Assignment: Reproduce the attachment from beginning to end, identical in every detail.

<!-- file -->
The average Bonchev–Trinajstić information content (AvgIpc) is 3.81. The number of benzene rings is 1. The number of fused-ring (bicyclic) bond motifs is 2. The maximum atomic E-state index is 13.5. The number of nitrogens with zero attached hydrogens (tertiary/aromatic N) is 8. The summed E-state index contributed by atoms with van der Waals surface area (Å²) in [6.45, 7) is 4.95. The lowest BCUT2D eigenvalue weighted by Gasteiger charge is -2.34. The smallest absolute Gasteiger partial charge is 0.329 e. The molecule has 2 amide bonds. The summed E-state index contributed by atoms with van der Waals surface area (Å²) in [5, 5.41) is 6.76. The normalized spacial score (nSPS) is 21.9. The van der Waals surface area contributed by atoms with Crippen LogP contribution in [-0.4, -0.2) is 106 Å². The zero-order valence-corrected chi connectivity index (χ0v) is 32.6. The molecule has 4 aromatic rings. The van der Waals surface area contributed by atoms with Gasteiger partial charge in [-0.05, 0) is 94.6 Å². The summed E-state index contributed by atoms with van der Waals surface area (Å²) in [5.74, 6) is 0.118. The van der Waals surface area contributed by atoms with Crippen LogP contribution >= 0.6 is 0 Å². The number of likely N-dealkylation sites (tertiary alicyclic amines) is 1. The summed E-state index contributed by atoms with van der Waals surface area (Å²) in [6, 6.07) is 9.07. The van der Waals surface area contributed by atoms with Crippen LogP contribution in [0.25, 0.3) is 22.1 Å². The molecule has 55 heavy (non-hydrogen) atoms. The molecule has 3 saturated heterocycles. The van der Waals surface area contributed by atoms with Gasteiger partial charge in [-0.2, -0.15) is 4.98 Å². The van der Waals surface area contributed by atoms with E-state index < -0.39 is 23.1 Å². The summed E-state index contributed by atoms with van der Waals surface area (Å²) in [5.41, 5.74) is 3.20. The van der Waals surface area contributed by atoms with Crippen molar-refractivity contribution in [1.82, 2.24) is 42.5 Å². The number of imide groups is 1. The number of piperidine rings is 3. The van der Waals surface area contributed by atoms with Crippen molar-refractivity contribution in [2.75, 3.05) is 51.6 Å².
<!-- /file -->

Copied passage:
The average Bonchev–Trinajstić information content (AvgIpc) is 3.81. The number of benzene rings is 1. The number of fused-ring (bicyclic) bond motifs is 2. The maximum atomic E-state index is 13.5. The number of nitrogens with zero attached hydrogens (tertiary/aromatic N) is 8. The summed E-state index contributed by atoms with van der Waals surface area (Å²) in [6.45, 7) is 4.95. The lowest BCUT2D eigenvalue weighted by Gasteiger charge is -2.34. The smallest absolute Gasteiger partial charge is 0.329 e. The molecule has 2 amide bonds. The summed E-state index contributed by atoms with van der Waals surface area (Å²) in [5, 5.41) is 6.76. The normalized spacial score (nSPS) is 21.9. The van der Waals surface area contributed by atoms with Crippen LogP contribution in [-0.4, -0.2) is 106 Å². The zero-order valence-corrected chi connectivity index (χ0v) is 32.6. The molecule has 4 aromatic rings. The van der Waals surface area contributed by atoms with Gasteiger partial charge in [-0.05, 0) is 94.6 Å². The summed E-state index contributed by atoms with van der Waals surface area (Å²) in [5.74, 6) is 0.118. The van der Waals surface area contributed by atoms with Crippen LogP contribution >= 0.6 is 0 Å². The number of likely N-dealkylation sites (tertiary alicyclic amines) is 1. The summed E-state index contributed by atoms with van der Waals surface area (Å²) in [6, 6.07) is 9.07. The van der Waals surface area contributed by atoms with Crippen LogP contribution in [0.25, 0.3) is 22.1 Å². The molecule has 55 heavy (non-hydrogen) atoms. The molecule has 3 saturated heterocycles. The van der Waals surface area contributed by atoms with Gasteiger partial charge in [-0.2, -0.15) is 4.98 Å². The van der Waals surface area contributed by atoms with E-state index < -0.39 is 23.1 Å². The summed E-state index contributed by atoms with van der Waals surface area (Å²) in [5.41, 5.74) is 3.20. The van der Waals surface area contributed by atoms with Crippen molar-refractivity contribution in [1.82, 2.24) is 42.5 Å². The number of imide groups is 1. The number of piperidine rings is 3. The van der Waals surface area contributed by atoms with Crippen molar-refractivity contribution in [2.75, 3.05) is 51.6 Å².